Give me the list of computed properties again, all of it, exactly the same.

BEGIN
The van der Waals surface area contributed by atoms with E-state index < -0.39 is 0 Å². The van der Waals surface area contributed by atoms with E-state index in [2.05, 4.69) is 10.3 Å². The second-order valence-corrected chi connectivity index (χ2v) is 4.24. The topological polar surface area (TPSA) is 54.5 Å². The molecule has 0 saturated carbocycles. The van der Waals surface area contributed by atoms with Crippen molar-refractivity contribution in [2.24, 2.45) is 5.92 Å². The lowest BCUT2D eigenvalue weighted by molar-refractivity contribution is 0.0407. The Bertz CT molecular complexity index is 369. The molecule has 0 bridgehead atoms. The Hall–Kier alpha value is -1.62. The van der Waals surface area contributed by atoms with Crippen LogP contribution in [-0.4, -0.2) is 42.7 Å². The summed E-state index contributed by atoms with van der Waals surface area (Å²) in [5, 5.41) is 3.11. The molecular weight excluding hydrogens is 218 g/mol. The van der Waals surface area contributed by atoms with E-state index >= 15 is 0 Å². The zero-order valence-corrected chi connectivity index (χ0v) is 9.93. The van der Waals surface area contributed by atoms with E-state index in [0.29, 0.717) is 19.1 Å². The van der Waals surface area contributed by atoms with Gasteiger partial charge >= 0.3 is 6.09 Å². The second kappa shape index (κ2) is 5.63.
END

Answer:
The van der Waals surface area contributed by atoms with E-state index < -0.39 is 0 Å². The van der Waals surface area contributed by atoms with E-state index in [2.05, 4.69) is 10.3 Å². The second-order valence-corrected chi connectivity index (χ2v) is 4.24. The topological polar surface area (TPSA) is 54.5 Å². The molecule has 0 saturated carbocycles. The van der Waals surface area contributed by atoms with Crippen molar-refractivity contribution in [2.24, 2.45) is 5.92 Å². The lowest BCUT2D eigenvalue weighted by molar-refractivity contribution is 0.0407. The Bertz CT molecular complexity index is 369. The molecule has 0 bridgehead atoms. The Hall–Kier alpha value is -1.62. The van der Waals surface area contributed by atoms with Crippen LogP contribution in [-0.4, -0.2) is 42.7 Å². The summed E-state index contributed by atoms with van der Waals surface area (Å²) in [5, 5.41) is 3.11. The molecular weight excluding hydrogens is 218 g/mol. The van der Waals surface area contributed by atoms with E-state index >= 15 is 0 Å². The zero-order valence-corrected chi connectivity index (χ0v) is 9.93. The van der Waals surface area contributed by atoms with E-state index in [0.29, 0.717) is 19.1 Å². The van der Waals surface area contributed by atoms with Gasteiger partial charge >= 0.3 is 6.09 Å². The second kappa shape index (κ2) is 5.63.